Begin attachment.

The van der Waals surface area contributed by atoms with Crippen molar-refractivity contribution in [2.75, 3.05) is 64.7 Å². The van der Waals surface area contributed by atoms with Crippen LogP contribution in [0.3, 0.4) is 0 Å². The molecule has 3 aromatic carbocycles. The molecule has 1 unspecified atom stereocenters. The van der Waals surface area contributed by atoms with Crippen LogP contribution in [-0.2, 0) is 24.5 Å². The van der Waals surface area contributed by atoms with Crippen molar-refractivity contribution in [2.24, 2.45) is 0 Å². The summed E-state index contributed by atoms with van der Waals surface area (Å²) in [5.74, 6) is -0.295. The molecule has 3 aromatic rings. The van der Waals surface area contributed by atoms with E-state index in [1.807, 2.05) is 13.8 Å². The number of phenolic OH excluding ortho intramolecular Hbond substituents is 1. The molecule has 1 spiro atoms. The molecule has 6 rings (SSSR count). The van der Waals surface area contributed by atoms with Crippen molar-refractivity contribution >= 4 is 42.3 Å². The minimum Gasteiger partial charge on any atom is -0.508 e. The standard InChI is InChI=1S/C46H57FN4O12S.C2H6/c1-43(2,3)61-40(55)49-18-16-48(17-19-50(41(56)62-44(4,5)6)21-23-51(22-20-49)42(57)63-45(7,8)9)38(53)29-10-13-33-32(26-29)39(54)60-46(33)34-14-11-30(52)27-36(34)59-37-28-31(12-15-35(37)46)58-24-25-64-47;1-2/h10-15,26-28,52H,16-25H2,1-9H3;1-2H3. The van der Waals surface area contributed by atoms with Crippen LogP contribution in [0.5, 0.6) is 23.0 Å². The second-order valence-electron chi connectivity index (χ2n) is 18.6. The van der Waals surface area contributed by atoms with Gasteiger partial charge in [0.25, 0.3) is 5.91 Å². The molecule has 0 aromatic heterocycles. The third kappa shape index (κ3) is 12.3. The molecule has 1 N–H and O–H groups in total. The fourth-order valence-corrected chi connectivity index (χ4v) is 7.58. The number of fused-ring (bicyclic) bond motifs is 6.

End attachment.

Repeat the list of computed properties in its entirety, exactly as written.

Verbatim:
The van der Waals surface area contributed by atoms with Crippen molar-refractivity contribution in [2.75, 3.05) is 64.7 Å². The van der Waals surface area contributed by atoms with Crippen LogP contribution in [0.3, 0.4) is 0 Å². The molecule has 3 aromatic carbocycles. The molecule has 1 unspecified atom stereocenters. The van der Waals surface area contributed by atoms with Crippen LogP contribution in [-0.2, 0) is 24.5 Å². The van der Waals surface area contributed by atoms with Crippen molar-refractivity contribution in [2.24, 2.45) is 0 Å². The summed E-state index contributed by atoms with van der Waals surface area (Å²) in [5.74, 6) is -0.295. The molecule has 3 aromatic rings. The van der Waals surface area contributed by atoms with E-state index in [1.807, 2.05) is 13.8 Å². The number of phenolic OH excluding ortho intramolecular Hbond substituents is 1. The molecule has 1 spiro atoms. The molecule has 6 rings (SSSR count). The van der Waals surface area contributed by atoms with Crippen molar-refractivity contribution >= 4 is 42.3 Å². The minimum Gasteiger partial charge on any atom is -0.508 e. The standard InChI is InChI=1S/C46H57FN4O12S.C2H6/c1-43(2,3)61-40(55)49-18-16-48(17-19-50(41(56)62-44(4,5)6)21-23-51(22-20-49)42(57)63-45(7,8)9)38(53)29-10-13-33-32(26-29)39(54)60-46(33)34-14-11-30(52)27-36(34)59-37-28-31(12-15-35(37)46)58-24-25-64-47;1-2/h10-15,26-28,52H,16-25H2,1-9H3;1-2H3. The van der Waals surface area contributed by atoms with Crippen LogP contribution in [0.5, 0.6) is 23.0 Å². The second-order valence-electron chi connectivity index (χ2n) is 18.6. The van der Waals surface area contributed by atoms with Gasteiger partial charge in [0.25, 0.3) is 5.91 Å². The molecule has 0 aromatic heterocycles. The third kappa shape index (κ3) is 12.3. The molecule has 1 N–H and O–H groups in total. The fourth-order valence-corrected chi connectivity index (χ4v) is 7.58. The number of fused-ring (bicyclic) bond motifs is 6.